He’s Baaack…

Thanks to a cowardly ruling by the Supreme Court:

SAN FRANCISCO – An atheist who sued because he did not want his young daughter exposed to the words “under God” in the Pledge of Allegiance has filed another lawsuit — this time with other parents.

Michael Newdow won his case more than two years ago before a federal appeals court, which said it was an unconstitutional blending of church and state for public school students to pledge to God.

In June, however, the Supreme Court dismissed the case, saying Newdow could not lawfully sue because he did not have custody of his elementary school-aged daughter and because the girl’s mother objected to the lawsuit.

In other words, the Court ignored the case and focused on his right to file the suit (something the lower courts should have addressed). By doing so, they only delayed the inevitable appeal–and here it is.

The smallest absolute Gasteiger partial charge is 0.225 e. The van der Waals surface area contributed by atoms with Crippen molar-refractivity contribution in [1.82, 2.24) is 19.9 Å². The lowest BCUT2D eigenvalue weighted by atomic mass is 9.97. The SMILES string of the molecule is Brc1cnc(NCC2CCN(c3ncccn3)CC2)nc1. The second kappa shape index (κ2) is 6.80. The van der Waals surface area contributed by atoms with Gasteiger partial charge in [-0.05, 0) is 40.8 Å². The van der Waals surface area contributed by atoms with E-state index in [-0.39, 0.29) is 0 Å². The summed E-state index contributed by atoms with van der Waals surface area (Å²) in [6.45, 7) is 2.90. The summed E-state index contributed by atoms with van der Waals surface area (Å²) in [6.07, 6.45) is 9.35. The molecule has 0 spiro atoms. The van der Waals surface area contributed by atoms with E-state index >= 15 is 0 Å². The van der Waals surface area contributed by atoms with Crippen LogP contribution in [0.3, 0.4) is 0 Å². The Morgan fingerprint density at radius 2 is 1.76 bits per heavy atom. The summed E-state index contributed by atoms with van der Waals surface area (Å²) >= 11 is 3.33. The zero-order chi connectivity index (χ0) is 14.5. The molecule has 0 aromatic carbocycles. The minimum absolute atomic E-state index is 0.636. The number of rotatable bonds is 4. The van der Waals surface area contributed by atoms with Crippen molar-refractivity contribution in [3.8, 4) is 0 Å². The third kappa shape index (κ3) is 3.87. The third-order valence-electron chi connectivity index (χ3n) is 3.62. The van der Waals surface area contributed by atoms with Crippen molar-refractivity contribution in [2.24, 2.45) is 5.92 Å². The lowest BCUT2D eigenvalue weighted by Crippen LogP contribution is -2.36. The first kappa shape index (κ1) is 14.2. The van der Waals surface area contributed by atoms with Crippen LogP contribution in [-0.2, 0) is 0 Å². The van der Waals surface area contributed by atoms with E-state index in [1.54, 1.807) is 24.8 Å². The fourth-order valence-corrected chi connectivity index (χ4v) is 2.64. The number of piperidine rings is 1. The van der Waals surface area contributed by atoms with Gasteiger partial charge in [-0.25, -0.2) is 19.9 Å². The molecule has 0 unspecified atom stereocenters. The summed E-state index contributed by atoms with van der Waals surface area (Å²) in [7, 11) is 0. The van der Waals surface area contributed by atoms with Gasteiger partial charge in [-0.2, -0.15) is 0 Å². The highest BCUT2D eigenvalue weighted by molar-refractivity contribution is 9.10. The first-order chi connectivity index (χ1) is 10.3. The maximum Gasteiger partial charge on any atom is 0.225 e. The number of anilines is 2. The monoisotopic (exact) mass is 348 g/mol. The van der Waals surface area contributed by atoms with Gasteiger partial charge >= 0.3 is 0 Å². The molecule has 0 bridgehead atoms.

Christians, we’re going to have to face a defeat on this issue sooner or later. I don’t suggest giving up the fight; if this is indeed a nation that is no longer under God–and one could build a good case that we are not–then we’d better prepare for judgment.

A nation that acknowledges no higher authority is precisely what humanists like Michael Newdow want. (The neocons directing our foreign policy should note that they are behaving as though they want the same thing.) I can only assume that Mr. Newdow is completely oblivious to irony, since it is only because this nation was created on the belief that all men were endowed by their Creator with certain unalienable Rights that he is able to sue in the first place.

Or is the pledge just the opening salvo in a bigger campaign?

Jeremy from Parableman asks whether I advocate the court ruling on cases that are not legitimately raised. That’s a good question, and it shows why I shouldn’t comment on technicalities of law.

The first question, then, is how the original case ever made it to the 9th Circuit Court. Second, when does he sue to remove all references to God from our currency, the Declaration of Independence, and the chambers of the Supreme Court?

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